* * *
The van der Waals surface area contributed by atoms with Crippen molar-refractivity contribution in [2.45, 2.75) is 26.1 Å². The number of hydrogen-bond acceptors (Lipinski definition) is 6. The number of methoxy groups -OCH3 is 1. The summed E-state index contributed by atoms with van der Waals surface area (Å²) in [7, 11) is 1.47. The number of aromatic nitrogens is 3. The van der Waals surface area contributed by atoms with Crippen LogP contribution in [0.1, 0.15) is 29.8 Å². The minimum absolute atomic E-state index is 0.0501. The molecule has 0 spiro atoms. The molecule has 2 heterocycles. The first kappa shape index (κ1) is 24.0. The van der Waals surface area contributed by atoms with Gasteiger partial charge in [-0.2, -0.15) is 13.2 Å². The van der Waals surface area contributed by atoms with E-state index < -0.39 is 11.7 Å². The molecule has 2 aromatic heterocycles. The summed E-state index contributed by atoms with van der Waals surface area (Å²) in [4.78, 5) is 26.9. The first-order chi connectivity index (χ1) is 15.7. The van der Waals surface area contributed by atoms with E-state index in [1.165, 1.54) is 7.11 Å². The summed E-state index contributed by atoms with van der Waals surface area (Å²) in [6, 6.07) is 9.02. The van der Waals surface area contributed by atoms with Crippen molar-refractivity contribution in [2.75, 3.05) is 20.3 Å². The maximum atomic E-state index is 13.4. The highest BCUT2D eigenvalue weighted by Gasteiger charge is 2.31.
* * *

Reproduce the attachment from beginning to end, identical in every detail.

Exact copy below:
The van der Waals surface area contributed by atoms with Crippen molar-refractivity contribution in [2.45, 2.75) is 26.1 Å². The number of hydrogen-bond acceptors (Lipinski definition) is 6. The number of methoxy groups -OCH3 is 1. The summed E-state index contributed by atoms with van der Waals surface area (Å²) in [7, 11) is 1.47. The number of aromatic nitrogens is 3. The van der Waals surface area contributed by atoms with Crippen LogP contribution in [0.1, 0.15) is 29.8 Å². The minimum absolute atomic E-state index is 0.0501. The molecule has 0 spiro atoms. The molecule has 2 heterocycles. The first kappa shape index (κ1) is 24.0. The van der Waals surface area contributed by atoms with Gasteiger partial charge in [-0.2, -0.15) is 13.2 Å². The van der Waals surface area contributed by atoms with E-state index < -0.39 is 11.7 Å². The molecule has 2 aromatic heterocycles. The summed E-state index contributed by atoms with van der Waals surface area (Å²) in [4.78, 5) is 26.9. The first-order chi connectivity index (χ1) is 15.7. The van der Waals surface area contributed by atoms with E-state index in [1.165, 1.54) is 7.11 Å². The summed E-state index contributed by atoms with van der Waals surface area (Å²) in [6, 6.07) is 9.02. The van der Waals surface area contributed by atoms with Crippen molar-refractivity contribution in [2.75, 3.05) is 20.3 Å². The maximum atomic E-state index is 13.4. The highest BCUT2D eigenvalue weighted by Gasteiger charge is 2.31.